Dry aging a steak will concentrate the meats’ flavor. For example, imagine cooking a soup or a stock on the stove; as the water evaporates, the liquid becomes more fortified and more intense in flavor. The same thing is happening inside the steak. As the moisture evaporates from the exterior of the meat, the interior becomes more concentrated in flavor. Also the fat will produce a nutty and buttery aroma and texture due to dry aging. Fat transfers a lot of flavor and moisture to any steak during the cooking process, and it is even more intense after dry aging the meat. If a steak is over aged though, most of the fat must be trimmed off to reveal the beautifully aged meat, so the benefits of aging in the fat would be lost. Over aging can also yield a very gamey or metallic tasting steak that can be very unpleasant, so be careful when aging at home.

To dry age at home, begin by purchasing the best quality meat available. It is more successful to use a larger cut of beef, like a whole rib-eye or strip loin. Open up the package and dry off the exterior using a dry clean towel. Wrap the meat with several layers of cheesecloth or towels, changing the towels every day replacing the moist towels with dry ones. Place the meat on the bottom shelf of the cooler where it is coldest, and space them out about 2 inches apart. After the desired aging time, you may cut off a steak, and enjoy, leaving the rest of it to age in the cooler. Once trimmed, you may freeze the steaks for several months, as long as they are wrapped tightly in a freezer proof plastic wrap.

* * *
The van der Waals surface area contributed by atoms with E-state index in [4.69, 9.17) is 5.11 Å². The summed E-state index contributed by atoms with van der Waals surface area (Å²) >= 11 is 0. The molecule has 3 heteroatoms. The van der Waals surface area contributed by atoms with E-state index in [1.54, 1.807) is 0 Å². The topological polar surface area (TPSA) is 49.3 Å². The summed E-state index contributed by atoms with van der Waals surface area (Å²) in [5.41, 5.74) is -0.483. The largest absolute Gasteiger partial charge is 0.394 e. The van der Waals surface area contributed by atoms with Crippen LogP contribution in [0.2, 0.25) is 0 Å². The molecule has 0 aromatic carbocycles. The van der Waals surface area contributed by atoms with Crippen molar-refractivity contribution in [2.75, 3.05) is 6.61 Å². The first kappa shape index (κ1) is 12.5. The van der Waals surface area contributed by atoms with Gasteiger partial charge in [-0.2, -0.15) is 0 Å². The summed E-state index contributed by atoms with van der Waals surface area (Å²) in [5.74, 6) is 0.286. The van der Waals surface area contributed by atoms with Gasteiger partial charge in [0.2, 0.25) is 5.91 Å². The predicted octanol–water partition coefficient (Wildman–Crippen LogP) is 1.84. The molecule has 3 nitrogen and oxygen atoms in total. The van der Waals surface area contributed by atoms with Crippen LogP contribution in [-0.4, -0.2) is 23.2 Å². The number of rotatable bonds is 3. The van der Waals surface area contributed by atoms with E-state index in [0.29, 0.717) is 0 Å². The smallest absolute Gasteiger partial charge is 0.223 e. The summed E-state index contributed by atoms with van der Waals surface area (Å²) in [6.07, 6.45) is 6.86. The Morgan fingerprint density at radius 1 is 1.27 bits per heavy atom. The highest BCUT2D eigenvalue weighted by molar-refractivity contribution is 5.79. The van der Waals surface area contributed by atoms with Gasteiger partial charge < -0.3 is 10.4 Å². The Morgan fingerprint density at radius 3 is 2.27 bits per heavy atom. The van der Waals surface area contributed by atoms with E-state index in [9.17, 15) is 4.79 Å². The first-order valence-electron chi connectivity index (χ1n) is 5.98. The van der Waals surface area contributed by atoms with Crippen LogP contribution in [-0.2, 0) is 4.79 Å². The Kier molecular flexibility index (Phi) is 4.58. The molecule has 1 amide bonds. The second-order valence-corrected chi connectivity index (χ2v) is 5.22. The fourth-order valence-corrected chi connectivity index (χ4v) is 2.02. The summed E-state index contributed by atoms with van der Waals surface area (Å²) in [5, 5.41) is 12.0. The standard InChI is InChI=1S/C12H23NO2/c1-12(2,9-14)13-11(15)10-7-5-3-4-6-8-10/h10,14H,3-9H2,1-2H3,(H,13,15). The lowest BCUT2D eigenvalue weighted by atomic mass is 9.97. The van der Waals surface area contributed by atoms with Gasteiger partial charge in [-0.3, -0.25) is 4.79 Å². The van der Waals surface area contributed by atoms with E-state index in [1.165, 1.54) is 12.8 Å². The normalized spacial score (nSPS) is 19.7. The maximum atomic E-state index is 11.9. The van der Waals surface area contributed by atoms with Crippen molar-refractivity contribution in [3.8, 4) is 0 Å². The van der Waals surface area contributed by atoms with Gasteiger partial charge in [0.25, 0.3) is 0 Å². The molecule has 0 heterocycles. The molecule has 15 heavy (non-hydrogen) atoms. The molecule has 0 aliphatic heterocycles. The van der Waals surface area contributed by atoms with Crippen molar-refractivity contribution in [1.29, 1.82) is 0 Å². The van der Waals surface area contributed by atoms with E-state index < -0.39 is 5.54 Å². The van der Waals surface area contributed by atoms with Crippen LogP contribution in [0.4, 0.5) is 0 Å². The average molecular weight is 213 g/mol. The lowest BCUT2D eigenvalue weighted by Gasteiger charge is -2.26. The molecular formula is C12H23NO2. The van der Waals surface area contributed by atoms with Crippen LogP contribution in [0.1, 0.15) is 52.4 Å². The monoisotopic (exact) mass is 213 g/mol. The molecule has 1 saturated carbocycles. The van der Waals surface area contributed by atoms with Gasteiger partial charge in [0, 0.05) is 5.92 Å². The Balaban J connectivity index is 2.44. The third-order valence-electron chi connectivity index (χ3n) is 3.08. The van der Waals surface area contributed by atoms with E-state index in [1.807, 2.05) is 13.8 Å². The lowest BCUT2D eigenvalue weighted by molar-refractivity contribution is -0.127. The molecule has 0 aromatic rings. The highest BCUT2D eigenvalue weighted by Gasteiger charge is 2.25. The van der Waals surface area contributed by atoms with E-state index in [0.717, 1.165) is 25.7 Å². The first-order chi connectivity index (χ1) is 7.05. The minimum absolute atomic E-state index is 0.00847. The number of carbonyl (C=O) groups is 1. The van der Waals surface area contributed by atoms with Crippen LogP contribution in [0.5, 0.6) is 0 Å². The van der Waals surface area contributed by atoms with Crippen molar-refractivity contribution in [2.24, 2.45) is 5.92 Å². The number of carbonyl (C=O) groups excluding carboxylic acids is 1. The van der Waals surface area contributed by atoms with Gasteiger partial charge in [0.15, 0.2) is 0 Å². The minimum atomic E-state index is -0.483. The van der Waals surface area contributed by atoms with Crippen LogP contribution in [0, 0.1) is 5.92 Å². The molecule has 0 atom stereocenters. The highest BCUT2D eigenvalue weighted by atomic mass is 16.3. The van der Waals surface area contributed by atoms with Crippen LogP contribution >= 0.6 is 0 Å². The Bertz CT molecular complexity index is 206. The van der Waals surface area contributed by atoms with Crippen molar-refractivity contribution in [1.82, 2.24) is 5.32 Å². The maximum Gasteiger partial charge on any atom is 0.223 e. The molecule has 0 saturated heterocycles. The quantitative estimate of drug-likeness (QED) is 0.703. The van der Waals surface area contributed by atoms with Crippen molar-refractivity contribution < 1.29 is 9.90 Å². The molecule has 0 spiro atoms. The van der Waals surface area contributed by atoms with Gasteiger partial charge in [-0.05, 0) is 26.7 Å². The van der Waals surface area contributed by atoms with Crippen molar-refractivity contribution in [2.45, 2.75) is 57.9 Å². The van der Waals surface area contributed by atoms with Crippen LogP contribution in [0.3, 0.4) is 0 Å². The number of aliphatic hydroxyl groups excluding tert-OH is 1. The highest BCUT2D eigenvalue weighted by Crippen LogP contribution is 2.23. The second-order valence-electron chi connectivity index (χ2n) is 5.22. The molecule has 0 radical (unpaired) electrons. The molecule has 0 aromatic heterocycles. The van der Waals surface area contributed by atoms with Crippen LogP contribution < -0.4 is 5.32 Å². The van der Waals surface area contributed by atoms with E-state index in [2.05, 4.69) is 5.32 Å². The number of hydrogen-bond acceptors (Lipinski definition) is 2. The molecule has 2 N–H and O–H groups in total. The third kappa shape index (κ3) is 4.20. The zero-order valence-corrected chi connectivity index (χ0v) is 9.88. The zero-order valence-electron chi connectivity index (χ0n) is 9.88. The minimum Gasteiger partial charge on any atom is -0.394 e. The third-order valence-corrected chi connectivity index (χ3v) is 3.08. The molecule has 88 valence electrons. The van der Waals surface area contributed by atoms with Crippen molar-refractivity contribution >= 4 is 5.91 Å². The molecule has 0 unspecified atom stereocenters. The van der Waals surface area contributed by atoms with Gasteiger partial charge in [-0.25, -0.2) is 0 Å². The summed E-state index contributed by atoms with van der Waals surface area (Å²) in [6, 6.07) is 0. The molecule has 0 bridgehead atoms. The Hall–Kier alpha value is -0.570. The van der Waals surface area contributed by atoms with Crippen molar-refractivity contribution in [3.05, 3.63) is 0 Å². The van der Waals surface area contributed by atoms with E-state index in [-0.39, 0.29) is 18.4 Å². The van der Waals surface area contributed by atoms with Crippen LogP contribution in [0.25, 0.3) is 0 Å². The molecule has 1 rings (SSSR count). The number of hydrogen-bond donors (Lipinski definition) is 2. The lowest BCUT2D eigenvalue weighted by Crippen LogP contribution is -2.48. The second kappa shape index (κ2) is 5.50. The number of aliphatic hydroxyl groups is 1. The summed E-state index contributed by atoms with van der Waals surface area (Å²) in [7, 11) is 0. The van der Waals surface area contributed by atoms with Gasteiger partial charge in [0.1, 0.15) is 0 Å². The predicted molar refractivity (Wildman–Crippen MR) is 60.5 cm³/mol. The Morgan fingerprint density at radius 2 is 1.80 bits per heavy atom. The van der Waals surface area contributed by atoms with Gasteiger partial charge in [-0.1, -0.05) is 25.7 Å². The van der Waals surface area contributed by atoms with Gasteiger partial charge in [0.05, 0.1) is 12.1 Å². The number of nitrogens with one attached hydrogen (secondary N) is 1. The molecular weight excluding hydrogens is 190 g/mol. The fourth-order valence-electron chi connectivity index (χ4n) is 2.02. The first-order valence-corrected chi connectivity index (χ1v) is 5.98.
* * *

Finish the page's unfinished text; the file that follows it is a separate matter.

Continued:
Now that we understand dry aging a bit more, let's explore wet aging. This is a very misunderstood process, as most people believe that this is some type of wet rub or marinade. But the truth is, almost all steaks are wet aged. From the time it takes the meat to be slaughtered, butchered, packaged, sorted, shipped, stored, distributed to the hotel, restaurant or supermarket, the meat is aging. After it is butchered, the meat is wrapped under vacuum in a package called "cryovac", which is an airtight plastic covering. Normally the meat will be shipped and stored for up to 4 weeks before it gets to the consumer. This is wet aged meat, because it is sitting inside that cryovac with all the residual blood and purge releasing into the plastic during that process.

So then it would be fair to say that all dry aged meat, today, has been wet aged for a period of time. Yes, that would be true, unless of course a restaurant is growing their own cattle out back, and bypassing the meat butcher, packing house and distributor, but this is not very likely.

Which one is better dry or wet aged? This is definitely a matter of personal opinion, and one that requires a trained palate. We’ll leave that to the steak aficionados! After years of eating these flavorful steaks though, I can attest to their superior quality and unique appeal, but that is only one man’s opinion. Give it a try on your own, or check with you local beef purveyor or butcher shop near you.

As always, Bon Appetit,